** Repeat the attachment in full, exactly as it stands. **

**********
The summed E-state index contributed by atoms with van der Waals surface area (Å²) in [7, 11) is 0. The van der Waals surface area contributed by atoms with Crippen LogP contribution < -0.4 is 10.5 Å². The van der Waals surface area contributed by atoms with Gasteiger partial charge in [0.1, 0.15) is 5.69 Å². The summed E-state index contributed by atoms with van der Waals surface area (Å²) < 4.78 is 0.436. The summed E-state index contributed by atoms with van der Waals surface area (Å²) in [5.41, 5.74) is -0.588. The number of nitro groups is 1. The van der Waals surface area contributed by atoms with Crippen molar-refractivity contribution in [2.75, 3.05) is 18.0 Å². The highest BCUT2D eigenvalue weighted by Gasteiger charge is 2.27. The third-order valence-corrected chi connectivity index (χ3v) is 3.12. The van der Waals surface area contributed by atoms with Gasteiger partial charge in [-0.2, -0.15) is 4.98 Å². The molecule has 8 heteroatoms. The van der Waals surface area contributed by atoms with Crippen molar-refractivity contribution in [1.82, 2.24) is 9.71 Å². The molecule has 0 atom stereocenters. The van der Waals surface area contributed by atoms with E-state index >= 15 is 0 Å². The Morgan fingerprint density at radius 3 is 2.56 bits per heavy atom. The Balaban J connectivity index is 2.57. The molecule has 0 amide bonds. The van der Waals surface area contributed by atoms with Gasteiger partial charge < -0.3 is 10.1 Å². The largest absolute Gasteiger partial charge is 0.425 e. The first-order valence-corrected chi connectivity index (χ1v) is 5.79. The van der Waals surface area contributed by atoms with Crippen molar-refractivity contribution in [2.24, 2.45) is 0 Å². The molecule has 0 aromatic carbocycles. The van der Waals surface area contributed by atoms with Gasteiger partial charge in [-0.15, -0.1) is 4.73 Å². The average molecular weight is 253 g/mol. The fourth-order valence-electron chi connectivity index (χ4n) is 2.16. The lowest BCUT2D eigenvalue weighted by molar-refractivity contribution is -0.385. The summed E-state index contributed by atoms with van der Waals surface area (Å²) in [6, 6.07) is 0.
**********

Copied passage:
The summed E-state index contributed by atoms with van der Waals surface area (Å²) in [7, 11) is 0. The van der Waals surface area contributed by atoms with Crippen LogP contribution < -0.4 is 10.5 Å². The van der Waals surface area contributed by atoms with Gasteiger partial charge in [0.1, 0.15) is 5.69 Å². The summed E-state index contributed by atoms with van der Waals surface area (Å²) < 4.78 is 0.436. The summed E-state index contributed by atoms with van der Waals surface area (Å²) in [5.41, 5.74) is -0.588. The number of nitro groups is 1. The van der Waals surface area contributed by atoms with Crippen molar-refractivity contribution in [2.75, 3.05) is 18.0 Å². The highest BCUT2D eigenvalue weighted by Gasteiger charge is 2.27. The third-order valence-corrected chi connectivity index (χ3v) is 3.12. The van der Waals surface area contributed by atoms with Gasteiger partial charge in [-0.2, -0.15) is 4.98 Å². The molecule has 8 heteroatoms. The van der Waals surface area contributed by atoms with Crippen molar-refractivity contribution in [1.82, 2.24) is 9.71 Å². The molecule has 0 atom stereocenters. The van der Waals surface area contributed by atoms with E-state index >= 15 is 0 Å². The Morgan fingerprint density at radius 3 is 2.56 bits per heavy atom. The Balaban J connectivity index is 2.57. The molecule has 0 amide bonds. The van der Waals surface area contributed by atoms with Gasteiger partial charge < -0.3 is 10.1 Å². The largest absolute Gasteiger partial charge is 0.425 e. The first-order valence-corrected chi connectivity index (χ1v) is 5.79. The van der Waals surface area contributed by atoms with Crippen molar-refractivity contribution in [2.24, 2.45) is 0 Å². The molecule has 0 aromatic carbocycles. The van der Waals surface area contributed by atoms with Gasteiger partial charge in [-0.15, -0.1) is 4.73 Å². The average molecular weight is 253 g/mol. The fourth-order valence-electron chi connectivity index (χ4n) is 2.16. The lowest BCUT2D eigenvalue weighted by molar-refractivity contribution is -0.385. The summed E-state index contributed by atoms with van der Waals surface area (Å²) in [6, 6.07) is 0.